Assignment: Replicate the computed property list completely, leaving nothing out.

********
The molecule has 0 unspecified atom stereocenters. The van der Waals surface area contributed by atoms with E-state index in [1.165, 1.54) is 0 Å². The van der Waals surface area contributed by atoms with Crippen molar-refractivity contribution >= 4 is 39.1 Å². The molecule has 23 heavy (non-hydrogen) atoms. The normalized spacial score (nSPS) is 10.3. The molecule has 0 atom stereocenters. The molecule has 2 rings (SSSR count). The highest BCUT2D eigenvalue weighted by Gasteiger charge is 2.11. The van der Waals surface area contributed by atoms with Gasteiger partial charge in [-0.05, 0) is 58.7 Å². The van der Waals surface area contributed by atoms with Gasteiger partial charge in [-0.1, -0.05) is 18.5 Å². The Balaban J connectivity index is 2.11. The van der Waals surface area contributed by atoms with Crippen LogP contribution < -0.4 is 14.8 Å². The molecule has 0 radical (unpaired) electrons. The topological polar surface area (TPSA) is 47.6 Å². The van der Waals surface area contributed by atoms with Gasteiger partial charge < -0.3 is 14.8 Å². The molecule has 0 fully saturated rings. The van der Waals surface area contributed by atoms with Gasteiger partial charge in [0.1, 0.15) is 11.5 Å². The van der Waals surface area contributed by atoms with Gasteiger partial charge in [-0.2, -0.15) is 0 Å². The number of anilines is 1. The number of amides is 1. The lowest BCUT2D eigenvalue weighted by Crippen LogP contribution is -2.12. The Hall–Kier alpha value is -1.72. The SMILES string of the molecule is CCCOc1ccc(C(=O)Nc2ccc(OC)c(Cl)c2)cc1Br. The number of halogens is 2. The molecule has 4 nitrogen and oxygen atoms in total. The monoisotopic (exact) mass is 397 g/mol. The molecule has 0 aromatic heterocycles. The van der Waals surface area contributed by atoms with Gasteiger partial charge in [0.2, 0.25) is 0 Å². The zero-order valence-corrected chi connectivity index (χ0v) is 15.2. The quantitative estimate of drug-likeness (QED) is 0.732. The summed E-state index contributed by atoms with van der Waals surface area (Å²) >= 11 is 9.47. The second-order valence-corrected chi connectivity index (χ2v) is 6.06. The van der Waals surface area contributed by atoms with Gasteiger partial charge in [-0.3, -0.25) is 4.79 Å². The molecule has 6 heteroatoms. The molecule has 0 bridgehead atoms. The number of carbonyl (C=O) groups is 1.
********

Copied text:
The molecule has 0 unspecified atom stereocenters. The van der Waals surface area contributed by atoms with E-state index in [1.165, 1.54) is 0 Å². The van der Waals surface area contributed by atoms with Crippen molar-refractivity contribution >= 4 is 39.1 Å². The molecule has 23 heavy (non-hydrogen) atoms. The normalized spacial score (nSPS) is 10.3. The molecule has 0 atom stereocenters. The molecule has 2 rings (SSSR count). The highest BCUT2D eigenvalue weighted by Gasteiger charge is 2.11. The van der Waals surface area contributed by atoms with Gasteiger partial charge in [-0.05, 0) is 58.7 Å². The van der Waals surface area contributed by atoms with Gasteiger partial charge in [-0.1, -0.05) is 18.5 Å². The Balaban J connectivity index is 2.11. The van der Waals surface area contributed by atoms with Crippen LogP contribution < -0.4 is 14.8 Å². The molecule has 0 radical (unpaired) electrons. The topological polar surface area (TPSA) is 47.6 Å². The van der Waals surface area contributed by atoms with Gasteiger partial charge < -0.3 is 14.8 Å². The molecule has 0 fully saturated rings. The van der Waals surface area contributed by atoms with Gasteiger partial charge in [0.1, 0.15) is 11.5 Å². The van der Waals surface area contributed by atoms with Gasteiger partial charge in [-0.2, -0.15) is 0 Å². The number of anilines is 1. The number of amides is 1. The lowest BCUT2D eigenvalue weighted by Crippen LogP contribution is -2.12. The Hall–Kier alpha value is -1.72. The SMILES string of the molecule is CCCOc1ccc(C(=O)Nc2ccc(OC)c(Cl)c2)cc1Br. The number of halogens is 2. The molecule has 4 nitrogen and oxygen atoms in total. The monoisotopic (exact) mass is 397 g/mol. The molecule has 0 aromatic heterocycles. The van der Waals surface area contributed by atoms with Gasteiger partial charge in [0.2, 0.25) is 0 Å². The zero-order valence-corrected chi connectivity index (χ0v) is 15.2. The quantitative estimate of drug-likeness (QED) is 0.732. The summed E-state index contributed by atoms with van der Waals surface area (Å²) >= 11 is 9.47. The second-order valence-corrected chi connectivity index (χ2v) is 6.06. The van der Waals surface area contributed by atoms with Gasteiger partial charge in [-0.3, -0.25) is 4.79 Å². The molecule has 6 heteroatoms. The molecule has 0 bridgehead atoms. The number of carbonyl (C=O) groups is 1.